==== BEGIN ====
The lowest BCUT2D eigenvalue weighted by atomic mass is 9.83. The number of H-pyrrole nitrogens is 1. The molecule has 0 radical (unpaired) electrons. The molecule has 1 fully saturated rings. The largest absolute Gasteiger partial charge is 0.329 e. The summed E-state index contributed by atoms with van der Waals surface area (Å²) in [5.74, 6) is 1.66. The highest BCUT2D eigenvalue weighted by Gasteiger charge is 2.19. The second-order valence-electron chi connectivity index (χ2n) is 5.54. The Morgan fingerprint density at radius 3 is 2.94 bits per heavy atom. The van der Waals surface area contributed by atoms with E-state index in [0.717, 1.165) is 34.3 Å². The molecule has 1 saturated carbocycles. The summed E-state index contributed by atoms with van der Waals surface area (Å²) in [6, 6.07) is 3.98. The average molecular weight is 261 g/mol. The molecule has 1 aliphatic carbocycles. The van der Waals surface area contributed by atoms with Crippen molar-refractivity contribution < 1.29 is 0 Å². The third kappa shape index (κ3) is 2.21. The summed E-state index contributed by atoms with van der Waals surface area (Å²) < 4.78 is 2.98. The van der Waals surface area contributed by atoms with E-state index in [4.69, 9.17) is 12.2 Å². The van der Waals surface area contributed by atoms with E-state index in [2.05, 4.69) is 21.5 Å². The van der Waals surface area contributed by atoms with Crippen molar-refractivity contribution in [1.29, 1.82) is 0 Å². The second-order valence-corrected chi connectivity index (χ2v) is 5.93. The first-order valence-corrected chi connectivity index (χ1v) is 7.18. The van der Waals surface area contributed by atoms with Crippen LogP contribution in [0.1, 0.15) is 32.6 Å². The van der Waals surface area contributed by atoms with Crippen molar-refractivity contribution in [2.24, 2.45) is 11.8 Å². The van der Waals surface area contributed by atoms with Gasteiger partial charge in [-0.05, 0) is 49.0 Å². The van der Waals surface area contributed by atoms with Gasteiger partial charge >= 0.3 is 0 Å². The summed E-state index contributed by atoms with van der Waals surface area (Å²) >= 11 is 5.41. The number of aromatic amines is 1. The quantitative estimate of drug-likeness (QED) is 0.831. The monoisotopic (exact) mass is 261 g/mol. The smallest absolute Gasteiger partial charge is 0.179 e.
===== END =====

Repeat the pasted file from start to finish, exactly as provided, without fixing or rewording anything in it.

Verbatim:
The lowest BCUT2D eigenvalue weighted by atomic mass is 9.83. The number of H-pyrrole nitrogens is 1. The molecule has 0 radical (unpaired) electrons. The molecule has 1 fully saturated rings. The largest absolute Gasteiger partial charge is 0.329 e. The summed E-state index contributed by atoms with van der Waals surface area (Å²) in [5.74, 6) is 1.66. The highest BCUT2D eigenvalue weighted by Gasteiger charge is 2.19. The second-order valence-electron chi connectivity index (χ2n) is 5.54. The Morgan fingerprint density at radius 3 is 2.94 bits per heavy atom. The van der Waals surface area contributed by atoms with E-state index in [0.717, 1.165) is 34.3 Å². The molecule has 1 saturated carbocycles. The summed E-state index contributed by atoms with van der Waals surface area (Å²) in [6, 6.07) is 3.98. The average molecular weight is 261 g/mol. The molecule has 1 aliphatic carbocycles. The van der Waals surface area contributed by atoms with Crippen molar-refractivity contribution < 1.29 is 0 Å². The third kappa shape index (κ3) is 2.21. The summed E-state index contributed by atoms with van der Waals surface area (Å²) < 4.78 is 2.98. The van der Waals surface area contributed by atoms with E-state index in [4.69, 9.17) is 12.2 Å². The van der Waals surface area contributed by atoms with E-state index in [2.05, 4.69) is 21.5 Å². The van der Waals surface area contributed by atoms with Crippen molar-refractivity contribution in [1.29, 1.82) is 0 Å². The second-order valence-corrected chi connectivity index (χ2v) is 5.93. The first-order valence-corrected chi connectivity index (χ1v) is 7.18. The van der Waals surface area contributed by atoms with Crippen LogP contribution in [0.1, 0.15) is 32.6 Å². The van der Waals surface area contributed by atoms with Crippen molar-refractivity contribution in [2.24, 2.45) is 11.8 Å². The van der Waals surface area contributed by atoms with Gasteiger partial charge in [-0.05, 0) is 49.0 Å². The van der Waals surface area contributed by atoms with Gasteiger partial charge >= 0.3 is 0 Å². The summed E-state index contributed by atoms with van der Waals surface area (Å²) >= 11 is 5.41. The number of aromatic amines is 1. The quantitative estimate of drug-likeness (QED) is 0.831. The monoisotopic (exact) mass is 261 g/mol. The smallest absolute Gasteiger partial charge is 0.179 e.